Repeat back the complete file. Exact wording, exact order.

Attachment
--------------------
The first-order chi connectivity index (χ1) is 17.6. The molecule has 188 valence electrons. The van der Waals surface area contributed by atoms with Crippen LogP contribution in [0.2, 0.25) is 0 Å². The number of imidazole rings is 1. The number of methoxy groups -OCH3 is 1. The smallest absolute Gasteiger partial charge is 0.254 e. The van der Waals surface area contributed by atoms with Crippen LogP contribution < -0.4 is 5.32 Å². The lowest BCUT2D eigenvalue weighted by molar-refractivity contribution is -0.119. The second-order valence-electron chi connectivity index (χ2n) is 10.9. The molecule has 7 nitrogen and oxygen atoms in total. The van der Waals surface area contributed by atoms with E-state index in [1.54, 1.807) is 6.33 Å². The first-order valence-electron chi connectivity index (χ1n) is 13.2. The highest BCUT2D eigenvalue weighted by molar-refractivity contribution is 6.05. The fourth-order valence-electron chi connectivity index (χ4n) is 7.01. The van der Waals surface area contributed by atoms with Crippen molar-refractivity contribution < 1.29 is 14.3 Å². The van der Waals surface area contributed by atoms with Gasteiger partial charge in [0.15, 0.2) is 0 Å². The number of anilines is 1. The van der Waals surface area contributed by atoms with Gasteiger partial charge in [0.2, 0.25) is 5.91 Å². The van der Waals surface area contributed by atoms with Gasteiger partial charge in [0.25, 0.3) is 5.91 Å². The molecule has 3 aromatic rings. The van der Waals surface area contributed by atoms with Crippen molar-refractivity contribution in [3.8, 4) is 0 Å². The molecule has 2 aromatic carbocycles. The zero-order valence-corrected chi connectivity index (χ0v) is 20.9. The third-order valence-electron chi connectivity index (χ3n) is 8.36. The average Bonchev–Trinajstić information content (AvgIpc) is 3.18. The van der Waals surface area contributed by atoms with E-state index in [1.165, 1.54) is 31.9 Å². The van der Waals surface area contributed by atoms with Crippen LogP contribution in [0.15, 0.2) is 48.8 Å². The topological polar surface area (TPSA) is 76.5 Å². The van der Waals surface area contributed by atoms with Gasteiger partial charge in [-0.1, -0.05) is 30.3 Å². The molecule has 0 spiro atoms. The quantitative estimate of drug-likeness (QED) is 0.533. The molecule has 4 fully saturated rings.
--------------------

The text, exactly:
The first-order chi connectivity index (χ1) is 17.6. The molecule has 188 valence electrons. The van der Waals surface area contributed by atoms with Crippen LogP contribution in [0.2, 0.25) is 0 Å². The number of imidazole rings is 1. The number of methoxy groups -OCH3 is 1. The smallest absolute Gasteiger partial charge is 0.254 e. The van der Waals surface area contributed by atoms with Crippen LogP contribution < -0.4 is 5.32 Å². The lowest BCUT2D eigenvalue weighted by molar-refractivity contribution is -0.119. The second-order valence-electron chi connectivity index (χ2n) is 10.9. The molecule has 7 nitrogen and oxygen atoms in total. The van der Waals surface area contributed by atoms with E-state index in [1.54, 1.807) is 6.33 Å². The first-order valence-electron chi connectivity index (χ1n) is 13.2. The highest BCUT2D eigenvalue weighted by molar-refractivity contribution is 6.05. The fourth-order valence-electron chi connectivity index (χ4n) is 7.01. The van der Waals surface area contributed by atoms with Crippen molar-refractivity contribution < 1.29 is 14.3 Å². The van der Waals surface area contributed by atoms with Gasteiger partial charge in [0.15, 0.2) is 0 Å². The number of anilines is 1. The van der Waals surface area contributed by atoms with Gasteiger partial charge in [0.2, 0.25) is 5.91 Å². The van der Waals surface area contributed by atoms with Gasteiger partial charge in [0.25, 0.3) is 5.91 Å². The molecule has 3 aromatic rings. The van der Waals surface area contributed by atoms with Crippen molar-refractivity contribution in [3.8, 4) is 0 Å². The molecule has 2 aromatic carbocycles. The zero-order valence-corrected chi connectivity index (χ0v) is 20.9. The third-order valence-electron chi connectivity index (χ3n) is 8.36. The average Bonchev–Trinajstić information content (AvgIpc) is 3.18. The van der Waals surface area contributed by atoms with E-state index in [1.165, 1.54) is 31.9 Å². The van der Waals surface area contributed by atoms with Crippen LogP contribution in [0.15, 0.2) is 48.8 Å². The topological polar surface area (TPSA) is 76.5 Å². The van der Waals surface area contributed by atoms with Gasteiger partial charge in [-0.1, -0.05) is 30.3 Å². The molecule has 0 spiro atoms. The quantitative estimate of drug-likeness (QED) is 0.533. The molecule has 4 fully saturated rings.